Given your eclectic tastes, what are your five must-play tunes (of any genre) that we can expect in Room 3 on the 18th October?
- Tessela – Nancy’s Pantry
- Kaytranada – Killa Cats
- dBridge & Vegas – True Romance (Pedestrian edit)
- Kendrick Lamar – Swimming Pools (Karma kid remix)
- Mike Jones – Still Tippin’ (Falcons remix)
Your London residencies are Fabric are currently ‘thrice yearly’ as you say on the H&R FB page, are we ever going to see a more frequent event in the capital city? We’re very happy limiting our London excursions to Fabric. It’s nice to do a night occasionally where I can just concentrate on enjoying my set, and not have to worry break-evens and all that nonsense.
You’ve got a pretty hectic booking schedule so your dubs folder must be looking pretty healthy. Which producers are you rating at the moment?
- Eagles For Hands.
- Sam Binga.
- Troy Gunner.
- Kaytranada is lord of all at the moment.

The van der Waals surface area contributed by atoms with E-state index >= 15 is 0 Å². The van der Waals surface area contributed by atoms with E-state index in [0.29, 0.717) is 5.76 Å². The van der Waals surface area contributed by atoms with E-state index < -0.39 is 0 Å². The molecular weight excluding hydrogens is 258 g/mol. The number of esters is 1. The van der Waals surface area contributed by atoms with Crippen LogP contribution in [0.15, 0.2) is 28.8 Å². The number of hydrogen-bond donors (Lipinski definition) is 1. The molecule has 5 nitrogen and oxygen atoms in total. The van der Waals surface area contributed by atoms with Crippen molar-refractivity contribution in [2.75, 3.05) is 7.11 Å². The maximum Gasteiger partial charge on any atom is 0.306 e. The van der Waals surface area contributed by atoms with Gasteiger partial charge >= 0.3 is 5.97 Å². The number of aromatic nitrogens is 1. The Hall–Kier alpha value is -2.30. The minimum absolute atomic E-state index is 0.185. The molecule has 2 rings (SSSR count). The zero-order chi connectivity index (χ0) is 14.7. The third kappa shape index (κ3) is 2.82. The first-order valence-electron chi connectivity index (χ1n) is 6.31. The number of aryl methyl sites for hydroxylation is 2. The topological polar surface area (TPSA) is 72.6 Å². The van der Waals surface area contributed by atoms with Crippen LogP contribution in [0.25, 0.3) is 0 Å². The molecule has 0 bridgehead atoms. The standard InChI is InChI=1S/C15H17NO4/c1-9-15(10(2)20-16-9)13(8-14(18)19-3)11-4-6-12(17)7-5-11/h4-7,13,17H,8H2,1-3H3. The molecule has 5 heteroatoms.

Any final words or shoutouts? See you tomorrow! Riz MC, Craig Carr, Hassan, Tom Pearson, Danny, Extended Hit&Run family in Oxford, Manchester and now Leeds. Antwerp Mansion Family, Outlook and Dimensions Fam, Gottwood family, Brotherhood sounds lads, Dave and Shaun at Fabric, Mum and dad, sister, And the beautiful Sarah Leetch. Peace!
Rich and the Hit&Run gang, including grime masters Chimpo & Trigga headlining – with up and comer Acre going b2b with Leadbelly (you can check their promo mix for the event below) – alongside the likes of Werka, Sivey and DVWLX , are taking over Fabric’s Room 3 tomorrow night.
Things are going to get rowdy.
Click to DOWNLOAD
- Acre – Unravel
- Acre – Switchblade Ribcage
- Acre – City
- Wen – Strings Hoe
- Acre – Burning Memories [forthcoming Cold Recordings]
- Untold – Stop What You’re Doing (Kowton Remix)
- Acre – Statue
- Alex Coulton – Murder
- Acre – Symbols [forthcoming Project 13]
- Luke leadbelly – Bomba [forthcoming]
- Dark0 – Hyli Grime refix
- Knowledge & Luke Leadbelly – Eski ’13
- Moleskin – Slippin
- Acre – The Ghetto
- Acre – O
- Delroy Edwards – For Club Use Only
- Murlo – Last Dance
- Kingdom – Fogs
- Luke Leadbelly & T-man – Delivery
- Visionist – Snakebite
- Samename – Bloom Send
Order your tickets for £19 on the Fabric website here – or they’re £20 OTD (£14 for students and fabricfirst members). Doors are 10pm to 6am.
See you by the subs.